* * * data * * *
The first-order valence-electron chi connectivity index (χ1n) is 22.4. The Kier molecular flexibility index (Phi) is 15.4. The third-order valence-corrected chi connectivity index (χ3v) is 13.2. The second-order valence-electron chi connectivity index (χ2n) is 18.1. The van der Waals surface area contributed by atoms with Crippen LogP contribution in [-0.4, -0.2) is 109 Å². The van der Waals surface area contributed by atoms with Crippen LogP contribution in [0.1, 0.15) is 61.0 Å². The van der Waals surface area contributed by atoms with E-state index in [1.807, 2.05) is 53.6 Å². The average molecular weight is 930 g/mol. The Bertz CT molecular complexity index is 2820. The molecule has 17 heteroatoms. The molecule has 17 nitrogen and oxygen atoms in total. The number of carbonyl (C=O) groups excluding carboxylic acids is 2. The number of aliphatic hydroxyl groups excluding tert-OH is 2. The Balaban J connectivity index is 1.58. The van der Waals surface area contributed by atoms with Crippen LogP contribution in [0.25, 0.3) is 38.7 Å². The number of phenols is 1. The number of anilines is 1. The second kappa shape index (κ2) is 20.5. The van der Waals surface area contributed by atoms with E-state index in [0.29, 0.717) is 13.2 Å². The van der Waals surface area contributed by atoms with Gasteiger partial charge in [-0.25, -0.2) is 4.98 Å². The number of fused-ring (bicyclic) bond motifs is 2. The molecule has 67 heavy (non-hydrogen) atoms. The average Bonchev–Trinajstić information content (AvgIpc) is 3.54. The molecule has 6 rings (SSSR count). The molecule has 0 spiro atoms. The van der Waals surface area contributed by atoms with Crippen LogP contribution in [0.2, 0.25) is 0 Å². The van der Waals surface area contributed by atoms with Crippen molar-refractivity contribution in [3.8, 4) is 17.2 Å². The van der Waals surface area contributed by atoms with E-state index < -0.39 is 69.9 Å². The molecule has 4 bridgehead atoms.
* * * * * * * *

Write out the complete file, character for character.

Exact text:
The first-order valence-electron chi connectivity index (χ1n) is 22.4. The Kier molecular flexibility index (Phi) is 15.4. The third-order valence-corrected chi connectivity index (χ3v) is 13.2. The second-order valence-electron chi connectivity index (χ2n) is 18.1. The van der Waals surface area contributed by atoms with Crippen LogP contribution in [-0.4, -0.2) is 109 Å². The van der Waals surface area contributed by atoms with Crippen LogP contribution in [0.1, 0.15) is 61.0 Å². The van der Waals surface area contributed by atoms with E-state index in [1.807, 2.05) is 53.6 Å². The average molecular weight is 930 g/mol. The Bertz CT molecular complexity index is 2820. The molecule has 17 heteroatoms. The molecule has 17 nitrogen and oxygen atoms in total. The number of carbonyl (C=O) groups excluding carboxylic acids is 2. The number of aliphatic hydroxyl groups excluding tert-OH is 2. The Balaban J connectivity index is 1.58. The van der Waals surface area contributed by atoms with Crippen LogP contribution in [0.25, 0.3) is 38.7 Å². The number of phenols is 1. The number of anilines is 1. The second kappa shape index (κ2) is 20.5. The van der Waals surface area contributed by atoms with E-state index in [0.29, 0.717) is 13.2 Å². The van der Waals surface area contributed by atoms with Gasteiger partial charge in [-0.25, -0.2) is 4.98 Å². The number of fused-ring (bicyclic) bond motifs is 2. The molecule has 67 heavy (non-hydrogen) atoms. The average Bonchev–Trinajstić information content (AvgIpc) is 3.54. The molecule has 6 rings (SSSR count). The molecule has 0 spiro atoms. The van der Waals surface area contributed by atoms with Crippen LogP contribution in [0.2, 0.25) is 0 Å². The van der Waals surface area contributed by atoms with Crippen molar-refractivity contribution in [3.8, 4) is 17.2 Å². The van der Waals surface area contributed by atoms with E-state index < -0.39 is 69.9 Å². The molecule has 4 bridgehead atoms.